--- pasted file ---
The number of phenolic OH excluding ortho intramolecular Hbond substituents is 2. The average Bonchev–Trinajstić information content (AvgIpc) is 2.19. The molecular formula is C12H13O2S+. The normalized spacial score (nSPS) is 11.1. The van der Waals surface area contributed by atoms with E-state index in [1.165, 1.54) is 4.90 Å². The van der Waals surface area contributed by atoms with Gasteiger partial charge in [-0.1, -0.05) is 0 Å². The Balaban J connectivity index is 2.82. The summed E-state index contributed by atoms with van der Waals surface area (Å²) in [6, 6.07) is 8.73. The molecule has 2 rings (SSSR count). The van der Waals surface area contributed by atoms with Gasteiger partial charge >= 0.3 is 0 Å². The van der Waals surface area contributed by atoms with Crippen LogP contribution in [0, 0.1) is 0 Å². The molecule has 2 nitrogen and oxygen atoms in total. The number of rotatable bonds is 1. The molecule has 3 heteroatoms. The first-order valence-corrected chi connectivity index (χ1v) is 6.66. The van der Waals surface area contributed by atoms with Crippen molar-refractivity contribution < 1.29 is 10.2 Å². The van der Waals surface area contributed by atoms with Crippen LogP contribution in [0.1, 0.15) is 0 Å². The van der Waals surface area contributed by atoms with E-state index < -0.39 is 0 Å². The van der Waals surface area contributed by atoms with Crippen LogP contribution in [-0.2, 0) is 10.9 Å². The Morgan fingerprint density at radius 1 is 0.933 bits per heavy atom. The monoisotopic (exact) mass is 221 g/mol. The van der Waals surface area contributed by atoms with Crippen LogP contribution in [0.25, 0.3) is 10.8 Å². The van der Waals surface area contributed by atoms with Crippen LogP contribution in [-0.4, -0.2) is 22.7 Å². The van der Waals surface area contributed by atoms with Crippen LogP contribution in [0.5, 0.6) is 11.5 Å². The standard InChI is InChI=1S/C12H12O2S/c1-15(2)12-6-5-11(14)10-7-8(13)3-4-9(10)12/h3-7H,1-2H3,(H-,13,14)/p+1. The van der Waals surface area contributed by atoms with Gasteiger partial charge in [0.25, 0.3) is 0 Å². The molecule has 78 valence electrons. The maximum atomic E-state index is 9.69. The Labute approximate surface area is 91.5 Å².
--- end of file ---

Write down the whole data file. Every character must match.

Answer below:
The number of phenolic OH excluding ortho intramolecular Hbond substituents is 2. The average Bonchev–Trinajstić information content (AvgIpc) is 2.19. The molecular formula is C12H13O2S+. The normalized spacial score (nSPS) is 11.1. The van der Waals surface area contributed by atoms with E-state index in [1.165, 1.54) is 4.90 Å². The van der Waals surface area contributed by atoms with Gasteiger partial charge in [-0.1, -0.05) is 0 Å². The Balaban J connectivity index is 2.82. The summed E-state index contributed by atoms with van der Waals surface area (Å²) in [6, 6.07) is 8.73. The molecule has 2 rings (SSSR count). The van der Waals surface area contributed by atoms with Gasteiger partial charge >= 0.3 is 0 Å². The van der Waals surface area contributed by atoms with Crippen LogP contribution in [0, 0.1) is 0 Å². The molecule has 2 nitrogen and oxygen atoms in total. The number of rotatable bonds is 1. The molecule has 3 heteroatoms. The first-order valence-corrected chi connectivity index (χ1v) is 6.66. The van der Waals surface area contributed by atoms with Crippen molar-refractivity contribution < 1.29 is 10.2 Å². The van der Waals surface area contributed by atoms with Crippen LogP contribution in [0.1, 0.15) is 0 Å². The van der Waals surface area contributed by atoms with E-state index < -0.39 is 0 Å². The van der Waals surface area contributed by atoms with Crippen LogP contribution in [-0.2, 0) is 10.9 Å². The Morgan fingerprint density at radius 1 is 0.933 bits per heavy atom. The monoisotopic (exact) mass is 221 g/mol. The van der Waals surface area contributed by atoms with Crippen LogP contribution in [0.25, 0.3) is 10.8 Å². The van der Waals surface area contributed by atoms with Crippen LogP contribution in [-0.4, -0.2) is 22.7 Å². The van der Waals surface area contributed by atoms with Crippen LogP contribution in [0.5, 0.6) is 11.5 Å². The standard InChI is InChI=1S/C12H12O2S/c1-15(2)12-6-5-11(14)10-7-8(13)3-4-9(10)12/h3-7H,1-2H3,(H-,13,14)/p+1. The van der Waals surface area contributed by atoms with Gasteiger partial charge in [0.25, 0.3) is 0 Å². The molecule has 78 valence electrons. The maximum atomic E-state index is 9.69. The Labute approximate surface area is 91.5 Å².